Self-Defense 101 — Wrap-Up
There are now SIX sections:
- Recap — a review of what we covered in class
- Bonus — some topics not covered in class yet are useful (some of which will be in Self-Defense 201)
- Reading — extra material, NOT in your handout package.
- Video — YouTube, Vimeo, or other videos to augment a point.
- To Do — this is your lifelong homework. Please do it.
- QUIZ – You know what the quiz is like by now.
Congratulations on completing Self-Defense 101! You learned a lot in this course. The lessons you’ve absorbed will help you navigate through life’s waters when they get rough. Feel free to go through the videos and lesson recaps whenever you want. These will invariably change in the future as this class continually evolves, and you will still have access to whatever the current versions will be.
The LifeLines exercise helps when you know someone in an abusive relationship and you want to help. But what you could say to a friend who’s confiding in you? The red text is often said by well-meaning yet frustrated people, while the blue text is more supportive. Remember, an abuser is trying to chip away at the target’s trust in her judgement and ability to act. When we give people the red lines, we too are telling them what’s best for them. When we respond with the blue lines, we are supporting them in self-determination.
Confrontation Statements is a list of what you can say to a person who is pushing your boundaries. You’ve probably already been nice to them, and now it’s time to get firm.
Two other topics we did not get to are multiple attackers and facing weapons. Each is covered in Self-Defense 102: Beyond the Basics. In the meantime, here is the short version.
Multiple Attackers: You can only fight one person at a time. When faced with two or more, positioning is critical. Do do not want to find youself between two (or more) attackers if you can at all help it. So you need to move, and fast. Position yourself so that Attacker 1is between you and Attacker 2. Use your 3+ combo to disable Attacker 1 ASAP. Then there’s a good chance Attacker 2 will run. If not, then you’ll have to deal with him too. Sometimes you can actively use Attacker 1 (disabled) as a shield between you and Attacker 2.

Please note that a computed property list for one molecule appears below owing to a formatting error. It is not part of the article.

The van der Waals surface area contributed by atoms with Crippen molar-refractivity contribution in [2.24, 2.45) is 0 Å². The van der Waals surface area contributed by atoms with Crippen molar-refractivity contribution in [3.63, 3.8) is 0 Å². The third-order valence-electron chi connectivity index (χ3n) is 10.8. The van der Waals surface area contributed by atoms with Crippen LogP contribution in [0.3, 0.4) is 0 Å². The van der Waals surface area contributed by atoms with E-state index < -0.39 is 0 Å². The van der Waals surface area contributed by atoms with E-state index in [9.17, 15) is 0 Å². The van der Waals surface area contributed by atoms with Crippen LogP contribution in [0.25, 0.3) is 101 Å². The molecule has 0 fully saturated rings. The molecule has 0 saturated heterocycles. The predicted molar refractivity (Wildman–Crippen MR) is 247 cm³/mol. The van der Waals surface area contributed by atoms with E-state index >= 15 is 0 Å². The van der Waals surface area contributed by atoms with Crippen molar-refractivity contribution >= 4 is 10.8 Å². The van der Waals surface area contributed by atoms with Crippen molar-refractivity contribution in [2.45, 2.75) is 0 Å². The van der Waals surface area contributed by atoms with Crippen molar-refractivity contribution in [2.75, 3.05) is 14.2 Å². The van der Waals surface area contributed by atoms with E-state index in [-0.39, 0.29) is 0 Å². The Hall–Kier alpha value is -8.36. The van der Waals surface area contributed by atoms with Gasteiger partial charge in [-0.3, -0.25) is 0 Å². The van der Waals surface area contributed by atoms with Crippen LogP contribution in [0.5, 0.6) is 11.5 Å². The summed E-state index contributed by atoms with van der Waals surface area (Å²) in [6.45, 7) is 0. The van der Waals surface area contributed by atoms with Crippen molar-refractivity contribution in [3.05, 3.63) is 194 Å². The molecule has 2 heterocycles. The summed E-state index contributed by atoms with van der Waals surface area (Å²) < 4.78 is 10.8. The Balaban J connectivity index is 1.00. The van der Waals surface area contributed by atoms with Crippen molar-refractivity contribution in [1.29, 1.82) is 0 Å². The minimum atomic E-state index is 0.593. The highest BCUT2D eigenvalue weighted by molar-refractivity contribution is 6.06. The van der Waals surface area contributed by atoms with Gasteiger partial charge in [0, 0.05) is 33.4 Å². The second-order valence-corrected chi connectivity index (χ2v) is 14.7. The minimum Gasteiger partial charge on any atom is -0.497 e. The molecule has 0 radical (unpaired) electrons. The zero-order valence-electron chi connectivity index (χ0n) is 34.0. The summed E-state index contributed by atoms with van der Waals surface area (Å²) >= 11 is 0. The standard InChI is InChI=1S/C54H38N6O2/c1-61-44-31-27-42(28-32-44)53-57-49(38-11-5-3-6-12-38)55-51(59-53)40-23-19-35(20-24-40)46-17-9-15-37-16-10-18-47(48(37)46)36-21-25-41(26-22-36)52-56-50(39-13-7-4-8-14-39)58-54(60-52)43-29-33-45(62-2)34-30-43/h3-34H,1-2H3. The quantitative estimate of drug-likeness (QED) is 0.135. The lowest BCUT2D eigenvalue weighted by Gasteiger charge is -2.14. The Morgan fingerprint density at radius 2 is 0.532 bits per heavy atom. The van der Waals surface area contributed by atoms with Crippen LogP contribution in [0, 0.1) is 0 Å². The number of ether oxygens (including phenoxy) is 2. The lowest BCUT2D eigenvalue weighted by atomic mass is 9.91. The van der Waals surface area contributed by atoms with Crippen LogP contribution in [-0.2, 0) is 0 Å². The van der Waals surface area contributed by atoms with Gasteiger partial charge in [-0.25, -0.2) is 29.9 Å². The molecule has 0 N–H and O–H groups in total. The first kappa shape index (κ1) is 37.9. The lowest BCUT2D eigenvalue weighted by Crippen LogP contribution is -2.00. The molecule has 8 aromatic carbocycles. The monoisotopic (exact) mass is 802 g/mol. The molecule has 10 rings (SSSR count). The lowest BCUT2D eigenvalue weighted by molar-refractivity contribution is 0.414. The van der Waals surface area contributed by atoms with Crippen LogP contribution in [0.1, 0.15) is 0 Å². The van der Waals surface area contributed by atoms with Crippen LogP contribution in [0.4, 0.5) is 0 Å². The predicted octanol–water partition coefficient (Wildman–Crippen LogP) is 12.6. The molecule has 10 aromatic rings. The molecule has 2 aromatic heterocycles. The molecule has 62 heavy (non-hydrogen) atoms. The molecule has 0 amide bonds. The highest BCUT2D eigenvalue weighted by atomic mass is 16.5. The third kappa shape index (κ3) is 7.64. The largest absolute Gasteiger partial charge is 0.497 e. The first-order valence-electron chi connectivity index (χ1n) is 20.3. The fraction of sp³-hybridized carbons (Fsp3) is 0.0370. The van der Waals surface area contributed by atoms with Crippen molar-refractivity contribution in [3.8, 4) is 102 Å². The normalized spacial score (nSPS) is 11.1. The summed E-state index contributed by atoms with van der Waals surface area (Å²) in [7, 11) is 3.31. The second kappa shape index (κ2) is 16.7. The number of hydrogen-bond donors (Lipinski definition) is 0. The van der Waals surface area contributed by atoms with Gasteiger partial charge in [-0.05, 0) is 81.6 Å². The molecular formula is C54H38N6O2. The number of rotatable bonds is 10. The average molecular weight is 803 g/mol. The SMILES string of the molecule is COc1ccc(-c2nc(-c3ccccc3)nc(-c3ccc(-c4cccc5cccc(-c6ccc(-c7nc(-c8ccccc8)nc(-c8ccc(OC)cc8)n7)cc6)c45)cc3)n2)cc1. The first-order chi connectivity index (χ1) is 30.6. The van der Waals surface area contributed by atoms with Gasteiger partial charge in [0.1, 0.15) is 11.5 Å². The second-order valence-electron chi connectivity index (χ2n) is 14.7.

Facing Weapons: This is scary, and mostly because the person holding the weapon is not an “expert,” and in fact is likely to be very unskilled in using weapons. The major reason a weapon is shown is for intimidation. (If the intent is murder, you will likely be killed very quickly, and may never even see the person or weapon.)
The critical point here is to breathe and try very hard to not make sudden moves. The weapon holder is quite possibly nervous, and you don’t want him to accidentally use it. Ask what he wants, tell him I’ll give you what you want but please don’t hurt me. Go along with him — pretend compliance until his attention waivers and you have a chance to escape. This is a good time to use de-escalation verbal skills. (De-escalation is also covered in Self-Defense 102: Beyond the Basics.)